Connemara Upland Fencing
Whilst compiling detail for our Connemara Mountains, I was often struck by the dense network of modern upland fencing. Where older walls and fences bend to the shape of the land, these new fences often run straight as a die across rough and broken ground. I classify certain types of boundary when plotting and I see that across the full area, I have plotted 685 kilometres of such boundary. Since some of this would be ‘head ditch’ fencing, dividing enclosed land from rough mountain, we can discount a portion. A conservative estimate would be that there is c300 kilometres of mountain fencing in this region, most notably in the Maumturk and Partry hills as shown in the sample image here.
These fences sometimes run parallel to streams, other times they march along the ridges and spurs. I’ve plotted such upland detail in Wicklow, Mayo and the Southeast and whilst there is certainly some mountain fencing in these places, it’s far less extensive and tending towards decay.
It must have been hugely expensive to erect a lot of this fencing in the west, you’d want to be flying materials in by helicopter in places. Nor is it strictly necessary from a stock control point of view for hill farmers as whilst some sheep will stray, most have a flock sense of their grazing areas and stick to them.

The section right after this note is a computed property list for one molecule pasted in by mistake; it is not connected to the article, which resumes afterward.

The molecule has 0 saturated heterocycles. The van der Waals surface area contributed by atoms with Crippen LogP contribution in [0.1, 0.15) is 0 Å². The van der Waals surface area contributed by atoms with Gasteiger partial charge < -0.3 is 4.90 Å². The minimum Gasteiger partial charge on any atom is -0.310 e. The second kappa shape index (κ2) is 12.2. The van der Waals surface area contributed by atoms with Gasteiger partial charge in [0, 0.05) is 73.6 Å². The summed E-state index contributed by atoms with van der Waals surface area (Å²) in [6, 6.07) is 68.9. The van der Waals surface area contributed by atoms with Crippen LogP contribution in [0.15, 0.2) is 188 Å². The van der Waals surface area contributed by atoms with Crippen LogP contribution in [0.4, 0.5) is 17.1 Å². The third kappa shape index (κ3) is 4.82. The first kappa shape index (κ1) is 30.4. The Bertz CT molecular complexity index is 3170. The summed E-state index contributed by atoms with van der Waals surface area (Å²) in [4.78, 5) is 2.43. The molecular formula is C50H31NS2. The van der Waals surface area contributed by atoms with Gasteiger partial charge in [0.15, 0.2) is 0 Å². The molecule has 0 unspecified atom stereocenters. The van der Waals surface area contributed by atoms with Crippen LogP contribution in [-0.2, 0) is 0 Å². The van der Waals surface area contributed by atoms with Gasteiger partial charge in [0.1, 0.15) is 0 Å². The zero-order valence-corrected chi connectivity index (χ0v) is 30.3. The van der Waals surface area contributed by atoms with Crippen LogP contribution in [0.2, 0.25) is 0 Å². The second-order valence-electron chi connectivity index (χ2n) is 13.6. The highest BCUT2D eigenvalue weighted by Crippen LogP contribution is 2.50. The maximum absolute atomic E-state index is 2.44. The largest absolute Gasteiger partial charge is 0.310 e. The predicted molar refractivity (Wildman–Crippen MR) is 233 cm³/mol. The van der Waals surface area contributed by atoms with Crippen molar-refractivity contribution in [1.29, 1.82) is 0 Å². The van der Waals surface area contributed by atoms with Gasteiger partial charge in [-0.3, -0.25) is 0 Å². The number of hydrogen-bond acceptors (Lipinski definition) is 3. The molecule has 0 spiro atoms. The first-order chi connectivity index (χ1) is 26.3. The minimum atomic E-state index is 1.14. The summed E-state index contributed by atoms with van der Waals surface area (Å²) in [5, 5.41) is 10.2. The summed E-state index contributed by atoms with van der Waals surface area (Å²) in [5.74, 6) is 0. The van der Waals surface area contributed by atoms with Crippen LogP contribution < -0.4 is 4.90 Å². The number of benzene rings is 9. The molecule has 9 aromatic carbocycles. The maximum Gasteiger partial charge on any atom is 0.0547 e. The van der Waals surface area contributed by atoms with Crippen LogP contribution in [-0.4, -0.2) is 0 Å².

It would appear that at least in part, the EU and the state are responsible for this state of affairs. This based on an interpretation that the Single Farm Payment scheme required lands to be adequately fenced. Since hill farmers don’t earn huge amounts, the state was/is then required to step in and fund this mountain fencing. What’s unclear is why this provision is applied in some regions and not others. Perhaps the fencing schemes also provide a source of employment, similar to the forest planting schemes of times not long past? There is no question but that some blanket bogs were totally unsuitable for planting and you’d wonder about the wisdom of some of the fencing too.